Rhyme is very much associated with poetry.  Rhyme is a way of speaking or writing that repeats a sound, usually at the end of a line, and the mind knows that the sounds go together.  It's meant for the ear to catch these.
      There are various kinds of rhyme: (1) perfect and imperfect rhyme, (2) masculine and feminine rhyme, and (3) internal and end rhyme. 
      In perfect rhyme, an accented vowel in one word agrees with an accented vowel in another word or more, and these vowels are followed by the same sound. The sounds before them, however, differ. Thus, in the words "spoken" and "broken," you have an "s" and a "b" differing in sound, but you have an "o" sound followed by a "ken" sound that agree. The same is true of the word for a watery drop from the eye, a tear, and dear.
      In imperfect rhyme there's an element or more of the perfect rhyme lacking. It's somewhat of a sight thing. Thus, in "mother" and "father," the "ther" sounds are alike, but the vowels that precede them are not. However, "mother" and "brother" are not imperfect rhymes because the "o" sounds are alike. They are perfect rhymes.
      In masculine and feminine rhyme they have more than one
syllable, but the difference is where the emphasis is placed. In masculine rhyme, the emphasis is on the final syllable; thus, compose and repose.  In feminine rhyme the final syllable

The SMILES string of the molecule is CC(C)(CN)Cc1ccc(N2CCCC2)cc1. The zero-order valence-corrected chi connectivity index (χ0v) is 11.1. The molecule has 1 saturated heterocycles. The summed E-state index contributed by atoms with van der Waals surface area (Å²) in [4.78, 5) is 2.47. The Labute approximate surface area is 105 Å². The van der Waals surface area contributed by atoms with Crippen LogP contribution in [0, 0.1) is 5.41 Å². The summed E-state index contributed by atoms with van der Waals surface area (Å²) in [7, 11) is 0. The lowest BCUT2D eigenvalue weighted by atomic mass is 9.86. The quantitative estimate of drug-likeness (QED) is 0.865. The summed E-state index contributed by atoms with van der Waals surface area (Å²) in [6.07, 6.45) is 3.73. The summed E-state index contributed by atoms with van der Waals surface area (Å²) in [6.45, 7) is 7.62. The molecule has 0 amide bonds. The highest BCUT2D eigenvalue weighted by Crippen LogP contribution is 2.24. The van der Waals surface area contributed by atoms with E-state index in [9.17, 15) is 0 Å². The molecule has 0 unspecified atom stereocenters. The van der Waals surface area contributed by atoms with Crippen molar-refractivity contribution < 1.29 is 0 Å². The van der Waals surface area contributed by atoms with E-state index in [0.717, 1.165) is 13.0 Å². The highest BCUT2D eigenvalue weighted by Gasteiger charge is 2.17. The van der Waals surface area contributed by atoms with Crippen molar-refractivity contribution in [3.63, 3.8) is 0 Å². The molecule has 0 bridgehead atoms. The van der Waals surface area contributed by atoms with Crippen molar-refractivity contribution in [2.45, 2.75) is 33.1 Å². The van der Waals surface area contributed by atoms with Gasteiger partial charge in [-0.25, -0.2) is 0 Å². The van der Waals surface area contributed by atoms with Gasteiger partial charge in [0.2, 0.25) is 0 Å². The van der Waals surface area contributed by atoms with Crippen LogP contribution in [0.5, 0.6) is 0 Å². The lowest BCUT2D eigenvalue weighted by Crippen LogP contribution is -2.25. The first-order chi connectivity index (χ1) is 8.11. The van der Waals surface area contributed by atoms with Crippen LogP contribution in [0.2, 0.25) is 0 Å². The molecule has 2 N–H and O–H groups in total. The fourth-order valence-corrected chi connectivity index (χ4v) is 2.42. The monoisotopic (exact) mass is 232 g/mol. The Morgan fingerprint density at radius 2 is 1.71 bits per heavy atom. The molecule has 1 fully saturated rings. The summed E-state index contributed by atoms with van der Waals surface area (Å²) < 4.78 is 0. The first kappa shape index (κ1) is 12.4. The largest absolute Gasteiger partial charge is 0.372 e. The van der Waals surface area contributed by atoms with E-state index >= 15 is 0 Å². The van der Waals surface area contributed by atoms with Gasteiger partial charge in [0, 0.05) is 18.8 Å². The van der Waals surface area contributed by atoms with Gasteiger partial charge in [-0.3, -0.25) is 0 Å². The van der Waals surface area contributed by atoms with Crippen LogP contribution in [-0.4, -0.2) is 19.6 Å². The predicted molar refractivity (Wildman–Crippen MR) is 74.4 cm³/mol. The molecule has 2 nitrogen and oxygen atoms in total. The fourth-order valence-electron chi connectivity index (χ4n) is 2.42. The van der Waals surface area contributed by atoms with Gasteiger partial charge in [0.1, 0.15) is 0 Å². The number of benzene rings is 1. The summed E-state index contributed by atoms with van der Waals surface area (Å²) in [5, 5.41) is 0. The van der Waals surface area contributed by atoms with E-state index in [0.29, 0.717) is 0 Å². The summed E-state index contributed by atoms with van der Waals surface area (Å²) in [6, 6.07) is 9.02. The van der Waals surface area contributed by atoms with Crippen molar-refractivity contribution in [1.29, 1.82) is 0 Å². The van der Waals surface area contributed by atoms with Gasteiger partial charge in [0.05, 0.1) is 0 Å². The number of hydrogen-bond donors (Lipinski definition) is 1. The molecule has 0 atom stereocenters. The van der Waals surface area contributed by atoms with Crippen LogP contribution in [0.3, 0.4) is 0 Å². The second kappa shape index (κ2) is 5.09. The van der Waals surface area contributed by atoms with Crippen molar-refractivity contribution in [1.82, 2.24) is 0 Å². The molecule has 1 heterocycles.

is unstressed with the emphasis coming before it, as in beauty
and duty.
      With regard to internal rhyme and end rhyme, it's not how the words are formed, but their position in the line. Internal rhyme
is within the line, and end rhyme is at the end. Thus:
     I saw a little boat, afloat upon the bay,
     I saw it hoist its sail, then turn and sail away...

      You can also have a word within a line, rhyme with an
end word, as in the lines from Edgar Allen Poe's "The Raven":
     Once upon a midnight dreary, while I pondered
            weak and weary,
     Over many a quaint and curious volume of  for-
            gotten lore
While I nodded, nearly napping, suddenly there
            came a tapping,
     As of someone gently rapping, rapping at my
            chamber door.
     " 'Tis some visitor," I muttered, "tapping at my
             chamber door
                      Only this and nothing more."

      It's possible to formulate a rhyme by putting a couple of words together to rhyme with another word.  Thus, from a "A Sauk Comes to Visit":
      He said something, I could hear it,
      In a tongue I knew was Sauk;
      He asked of God, Great Spirit
      To bless the lake Blackhawk:

     I believe it's also possible to have more than one word form a rhyme in scattered words in close order. Thus, from the epilogue of the poem, "The Tilma" (about Our Lady of Guadalupe and
St. Juan Diego), you have these lines in the second stanza:
      As she steps upon the shadow of sin
      And crushes the serpent and
woe we're in!

     Even though there's a syllable between the rhyming elements,
if the ear can pick up on it, I believe it's usable rhyme.  The ear can hear the "o" sound in the last syllable of  "shadow" even though it isn't accented like the rhyming word "woe."

     Another example of rhyme, from "The Piers of Stone," is the double rhyme wherein two lines rhyme with one another twice:
   The views of lake and shore (The views | of lake | and shore)
   And the hues of sky up o'er  (And the hues | of sky | up o'er



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